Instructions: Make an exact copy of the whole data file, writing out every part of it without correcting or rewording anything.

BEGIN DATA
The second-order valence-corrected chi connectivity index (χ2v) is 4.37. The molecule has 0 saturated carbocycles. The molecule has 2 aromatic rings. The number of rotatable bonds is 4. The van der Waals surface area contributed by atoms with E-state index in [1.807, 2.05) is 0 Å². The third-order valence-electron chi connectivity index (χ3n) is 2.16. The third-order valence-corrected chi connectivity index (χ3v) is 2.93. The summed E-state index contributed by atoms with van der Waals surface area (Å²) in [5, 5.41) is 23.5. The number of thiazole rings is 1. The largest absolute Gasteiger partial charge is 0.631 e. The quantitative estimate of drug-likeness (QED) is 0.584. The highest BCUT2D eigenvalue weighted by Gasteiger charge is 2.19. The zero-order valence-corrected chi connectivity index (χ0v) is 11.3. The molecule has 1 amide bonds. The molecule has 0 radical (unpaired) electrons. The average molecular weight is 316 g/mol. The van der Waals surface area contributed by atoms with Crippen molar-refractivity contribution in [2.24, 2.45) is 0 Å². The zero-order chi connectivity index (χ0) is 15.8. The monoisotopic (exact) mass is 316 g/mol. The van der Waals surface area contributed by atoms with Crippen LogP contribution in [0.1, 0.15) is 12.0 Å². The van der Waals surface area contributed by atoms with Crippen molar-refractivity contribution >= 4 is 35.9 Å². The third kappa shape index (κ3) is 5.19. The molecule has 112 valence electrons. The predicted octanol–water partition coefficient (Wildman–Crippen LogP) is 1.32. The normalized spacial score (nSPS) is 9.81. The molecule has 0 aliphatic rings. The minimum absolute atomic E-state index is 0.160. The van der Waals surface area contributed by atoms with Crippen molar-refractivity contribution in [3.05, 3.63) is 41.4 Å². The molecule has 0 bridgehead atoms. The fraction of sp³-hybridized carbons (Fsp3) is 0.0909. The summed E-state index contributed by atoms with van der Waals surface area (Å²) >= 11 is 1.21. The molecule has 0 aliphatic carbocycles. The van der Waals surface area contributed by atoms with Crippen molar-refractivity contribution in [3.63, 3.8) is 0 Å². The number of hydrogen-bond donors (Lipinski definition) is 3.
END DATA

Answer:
The second-order valence-corrected chi connectivity index (χ2v) is 4.37. The molecule has 0 saturated carbocycles. The molecule has 2 aromatic rings. The number of rotatable bonds is 4. The van der Waals surface area contributed by atoms with E-state index in [1.807, 2.05) is 0 Å². The third-order valence-electron chi connectivity index (χ3n) is 2.16. The third-order valence-corrected chi connectivity index (χ3v) is 2.93. The summed E-state index contributed by atoms with van der Waals surface area (Å²) in [5, 5.41) is 23.5. The number of thiazole rings is 1. The largest absolute Gasteiger partial charge is 0.631 e. The quantitative estimate of drug-likeness (QED) is 0.584. The highest BCUT2D eigenvalue weighted by Gasteiger charge is 2.19. The zero-order valence-corrected chi connectivity index (χ0v) is 11.3. The molecule has 1 amide bonds. The molecule has 0 radical (unpaired) electrons. The average molecular weight is 316 g/mol. The van der Waals surface area contributed by atoms with Crippen molar-refractivity contribution in [2.24, 2.45) is 0 Å². The zero-order chi connectivity index (χ0) is 15.8. The monoisotopic (exact) mass is 316 g/mol. The van der Waals surface area contributed by atoms with Crippen LogP contribution in [0.1, 0.15) is 12.0 Å². The van der Waals surface area contributed by atoms with Crippen molar-refractivity contribution >= 4 is 35.9 Å². The third kappa shape index (κ3) is 5.19. The molecule has 112 valence electrons. The predicted octanol–water partition coefficient (Wildman–Crippen LogP) is 1.32. The normalized spacial score (nSPS) is 9.81. The molecule has 0 aliphatic rings. The minimum absolute atomic E-state index is 0.160. The van der Waals surface area contributed by atoms with Crippen molar-refractivity contribution in [3.05, 3.63) is 41.4 Å². The molecule has 0 bridgehead atoms. The fraction of sp³-hybridized carbons (Fsp3) is 0.0909. The summed E-state index contributed by atoms with van der Waals surface area (Å²) >= 11 is 1.21. The molecule has 0 aliphatic carbocycles. The van der Waals surface area contributed by atoms with Crippen molar-refractivity contribution in [3.63, 3.8) is 0 Å². The number of hydrogen-bond donors (Lipinski definition) is 3.